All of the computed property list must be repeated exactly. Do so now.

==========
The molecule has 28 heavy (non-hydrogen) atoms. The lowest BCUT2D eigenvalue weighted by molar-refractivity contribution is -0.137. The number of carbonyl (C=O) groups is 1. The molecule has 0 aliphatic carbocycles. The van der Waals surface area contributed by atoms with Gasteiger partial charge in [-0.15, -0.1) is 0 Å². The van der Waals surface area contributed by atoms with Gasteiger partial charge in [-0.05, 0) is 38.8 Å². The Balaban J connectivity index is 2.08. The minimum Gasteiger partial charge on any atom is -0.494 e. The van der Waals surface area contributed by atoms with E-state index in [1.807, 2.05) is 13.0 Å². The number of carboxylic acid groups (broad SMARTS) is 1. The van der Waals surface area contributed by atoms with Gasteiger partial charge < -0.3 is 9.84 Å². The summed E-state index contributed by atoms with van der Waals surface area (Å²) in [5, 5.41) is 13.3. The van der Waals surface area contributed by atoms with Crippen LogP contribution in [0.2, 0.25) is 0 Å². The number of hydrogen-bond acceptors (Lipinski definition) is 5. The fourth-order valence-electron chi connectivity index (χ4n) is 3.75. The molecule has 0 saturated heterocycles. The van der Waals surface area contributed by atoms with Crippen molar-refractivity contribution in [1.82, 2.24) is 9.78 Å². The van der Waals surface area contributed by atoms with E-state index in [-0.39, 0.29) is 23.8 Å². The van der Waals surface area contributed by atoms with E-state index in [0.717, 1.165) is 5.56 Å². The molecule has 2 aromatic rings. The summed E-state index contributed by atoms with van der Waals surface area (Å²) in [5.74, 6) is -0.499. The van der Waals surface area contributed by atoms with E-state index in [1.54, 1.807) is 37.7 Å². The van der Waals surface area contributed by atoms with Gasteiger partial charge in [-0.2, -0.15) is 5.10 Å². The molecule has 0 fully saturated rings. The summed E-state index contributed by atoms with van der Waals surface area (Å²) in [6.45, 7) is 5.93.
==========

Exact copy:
The molecule has 28 heavy (non-hydrogen) atoms. The lowest BCUT2D eigenvalue weighted by molar-refractivity contribution is -0.137. The number of carbonyl (C=O) groups is 1. The molecule has 0 aliphatic carbocycles. The van der Waals surface area contributed by atoms with Gasteiger partial charge in [-0.15, -0.1) is 0 Å². The van der Waals surface area contributed by atoms with Gasteiger partial charge in [-0.05, 0) is 38.8 Å². The Balaban J connectivity index is 2.08. The minimum Gasteiger partial charge on any atom is -0.494 e. The van der Waals surface area contributed by atoms with E-state index in [1.807, 2.05) is 13.0 Å². The number of carboxylic acid groups (broad SMARTS) is 1. The van der Waals surface area contributed by atoms with Gasteiger partial charge < -0.3 is 9.84 Å². The summed E-state index contributed by atoms with van der Waals surface area (Å²) in [5, 5.41) is 13.3. The van der Waals surface area contributed by atoms with Crippen LogP contribution in [0.2, 0.25) is 0 Å². The number of hydrogen-bond acceptors (Lipinski definition) is 5. The fourth-order valence-electron chi connectivity index (χ4n) is 3.75. The molecule has 0 saturated heterocycles. The van der Waals surface area contributed by atoms with Crippen molar-refractivity contribution in [1.82, 2.24) is 9.78 Å². The van der Waals surface area contributed by atoms with E-state index in [-0.39, 0.29) is 23.8 Å². The van der Waals surface area contributed by atoms with E-state index in [0.717, 1.165) is 5.56 Å². The molecule has 2 aromatic rings. The summed E-state index contributed by atoms with van der Waals surface area (Å²) in [5.74, 6) is -0.499. The van der Waals surface area contributed by atoms with E-state index in [1.54, 1.807) is 37.7 Å². The van der Waals surface area contributed by atoms with Gasteiger partial charge in [-0.2, -0.15) is 5.10 Å². The molecule has 0 fully saturated rings. The summed E-state index contributed by atoms with van der Waals surface area (Å²) in [6.45, 7) is 5.93.